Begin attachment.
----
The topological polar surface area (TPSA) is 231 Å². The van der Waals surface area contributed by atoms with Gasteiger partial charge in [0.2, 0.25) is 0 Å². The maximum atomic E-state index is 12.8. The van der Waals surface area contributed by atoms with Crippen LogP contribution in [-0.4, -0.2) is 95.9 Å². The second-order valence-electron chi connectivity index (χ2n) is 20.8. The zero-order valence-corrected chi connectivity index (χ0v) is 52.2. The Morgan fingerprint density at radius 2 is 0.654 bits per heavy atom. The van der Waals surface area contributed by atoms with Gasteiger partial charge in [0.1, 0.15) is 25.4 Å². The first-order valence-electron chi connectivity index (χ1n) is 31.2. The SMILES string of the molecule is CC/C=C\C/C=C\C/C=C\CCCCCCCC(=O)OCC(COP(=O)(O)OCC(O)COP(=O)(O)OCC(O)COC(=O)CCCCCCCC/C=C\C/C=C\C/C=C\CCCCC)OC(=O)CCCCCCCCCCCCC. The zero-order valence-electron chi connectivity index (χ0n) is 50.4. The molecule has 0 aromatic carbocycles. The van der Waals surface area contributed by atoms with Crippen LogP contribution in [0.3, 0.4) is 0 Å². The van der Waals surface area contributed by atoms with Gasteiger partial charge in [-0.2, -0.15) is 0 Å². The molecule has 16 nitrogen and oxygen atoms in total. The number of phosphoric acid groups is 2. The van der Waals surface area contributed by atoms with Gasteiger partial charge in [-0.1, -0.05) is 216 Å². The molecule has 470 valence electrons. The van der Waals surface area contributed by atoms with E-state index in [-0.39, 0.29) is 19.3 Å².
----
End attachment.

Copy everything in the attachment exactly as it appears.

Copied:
The topological polar surface area (TPSA) is 231 Å². The van der Waals surface area contributed by atoms with Gasteiger partial charge in [0.2, 0.25) is 0 Å². The maximum atomic E-state index is 12.8. The van der Waals surface area contributed by atoms with Crippen LogP contribution in [-0.4, -0.2) is 95.9 Å². The second-order valence-electron chi connectivity index (χ2n) is 20.8. The zero-order valence-corrected chi connectivity index (χ0v) is 52.2. The Morgan fingerprint density at radius 2 is 0.654 bits per heavy atom. The van der Waals surface area contributed by atoms with Gasteiger partial charge in [0.1, 0.15) is 25.4 Å². The first-order valence-electron chi connectivity index (χ1n) is 31.2. The SMILES string of the molecule is CC/C=C\C/C=C\C/C=C\CCCCCCCC(=O)OCC(COP(=O)(O)OCC(O)COP(=O)(O)OCC(O)COC(=O)CCCCCCCC/C=C\C/C=C\C/C=C\CCCCC)OC(=O)CCCCCCCCCCCCC. The zero-order valence-electron chi connectivity index (χ0n) is 50.4. The molecule has 0 aromatic carbocycles. The van der Waals surface area contributed by atoms with Crippen LogP contribution in [0.3, 0.4) is 0 Å². The van der Waals surface area contributed by atoms with Gasteiger partial charge in [-0.2, -0.15) is 0 Å². The molecule has 16 nitrogen and oxygen atoms in total. The number of phosphoric acid groups is 2. The van der Waals surface area contributed by atoms with Gasteiger partial charge in [-0.1, -0.05) is 216 Å². The molecule has 470 valence electrons. The van der Waals surface area contributed by atoms with E-state index in [-0.39, 0.29) is 19.3 Å².